The Prometheus Trust runs fortnightly philosophy sessions in Bristol on Wednesday evenings from 7.30 to 9pm at:
Hydra Bookshop, 34 Old Market, Bristol, BS2 0EZ.
Further details from email@example.com or phone 01594 726296
These evenings include short talks and/or readings from Platonic writings – but we hope they will be genuinely interactive, with all participants invited to contribute to our collaborative search for truth. No previous experience of formal philosophy is required.
Admission is free, but we do encourage those who are able to donate between £2 and £3 in order to cover our costs.
Most of these evenings are self-contained and every effort is made to make them accessible to the newcomer, while allowing the great profundity of the Platonic tradition to step forward and speak to us at whatever level our present understanding sits. Some of these sessions are coupled together, in order to give us the space to examine more fully particular texts and themes, but even here we will ensure that if those attending have missed the first of the two sessions a recap of what has gone before will help all participants to pick up the main threads of the theme.
We will make available (as a PDF download) the text we are studying, well before the date of the meeting.
The Trust has run similar activities for some 18 years, and in our experience they allow the most profound questions concerning human life, the nature of reality, and our interactions, to be explored at once both seriously and with good cheer. Our aim is to provide a forum for honest and straight-forward enquiry, but which is unafraid to explore inward-moving paths too often neglected by modern schools of thought.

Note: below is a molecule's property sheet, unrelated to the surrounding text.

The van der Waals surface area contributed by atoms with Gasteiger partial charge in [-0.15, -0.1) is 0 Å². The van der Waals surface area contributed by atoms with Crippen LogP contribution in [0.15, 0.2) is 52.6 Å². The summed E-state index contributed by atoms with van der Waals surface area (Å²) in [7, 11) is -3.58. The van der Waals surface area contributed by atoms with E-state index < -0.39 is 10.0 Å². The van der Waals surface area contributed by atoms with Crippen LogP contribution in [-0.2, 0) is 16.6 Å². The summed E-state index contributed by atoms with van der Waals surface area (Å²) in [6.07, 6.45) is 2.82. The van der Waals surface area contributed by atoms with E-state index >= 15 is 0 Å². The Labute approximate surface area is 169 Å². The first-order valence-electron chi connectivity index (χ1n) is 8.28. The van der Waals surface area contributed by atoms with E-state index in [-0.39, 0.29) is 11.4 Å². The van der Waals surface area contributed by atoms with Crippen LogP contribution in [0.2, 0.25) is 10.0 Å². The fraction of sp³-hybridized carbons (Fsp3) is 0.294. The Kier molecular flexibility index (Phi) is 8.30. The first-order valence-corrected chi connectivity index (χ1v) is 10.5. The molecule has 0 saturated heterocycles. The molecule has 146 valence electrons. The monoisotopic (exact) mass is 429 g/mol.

Upcoming sessions in 2019:
23rd January: Platonic Letters on the Philosophic Life
Amongst the collection of dialogues by Plato there are 12 or 13 letters which claim to be by him: modern scholarship is undecided whether these are genuine or not, but they are close enough in spirit to the dialogues to be worth exploring. Fine Platonists such as Plotinus and Proclus quoted from several of the letters, and so the evening’s discussion will centre on those which the ancient world took as being from Plato. The second and seventh letters are especially interesting as they explore the practicalities of the philosophic life: how are we to approach the mystery which lies at the heart of reality? How do we arrive at knowledge, and what is the relationship between knowledge and the objects of knowledge? What are the demands of philosophy as regards the kind of life we live? Download the text: Letters on the Philosophic Life
6th February: Philosophy and Creativity
“But to what shall I compare the visions of a philosopher? to a clear dream by Zeus, circularly borne along in all directions; in which, indeed, the body does not move, but the soul travels round the whole earth, from earth ascends to heaven, passes over every sea, flies through every region of the air, runs in conjunction with the sun, revolves with the moon, is carried round with the choir of the other stars, and nearly governs and arranges the universe, in conjunction with Zeus! O blessed journey, beautiful visions, and true dreams!” - Maximus of Tyre
In the Platonic tradition Zeus is the great creator, calling into being the whole manifested Cosmos by his contemplation of the living paradigm which resides in the eternal and ideal world - as described by Plato in the Timaeus. So the claim by Maximus that the inspired soul “nearly governs and arranges the universe in conjunction with Zeus” is no small matter. For Plato the key to creativity requires us to discover the divine element of human nature - an element which gives us access to the various forms of inspiration which descend from the heavens. As Socrates says in the Phaedrus: “But there is a possession and inspiration descending from the Muses, which receiving a soul tender and solitary, rouses and agitates it with Bacchic fury, according to odes and other species of poetry. . . But he who approaches to the poetic gates without the mania of the Muses, persuading himself that he can become a poet, in a manner perfectly sufficient from art alone, will, both as to himself and his poetry, be imperfect; since the poetry which is produced by prudence vanishes before that which is the progeny of inspiration.” An important step in the philosopher’s art is, then, to step beyond the ordinary rational consciousness so that the reason is coloured by a brighter light: we will explore some of the insights of the various Platonic writers as they relate their own experiences of this.
Download the text: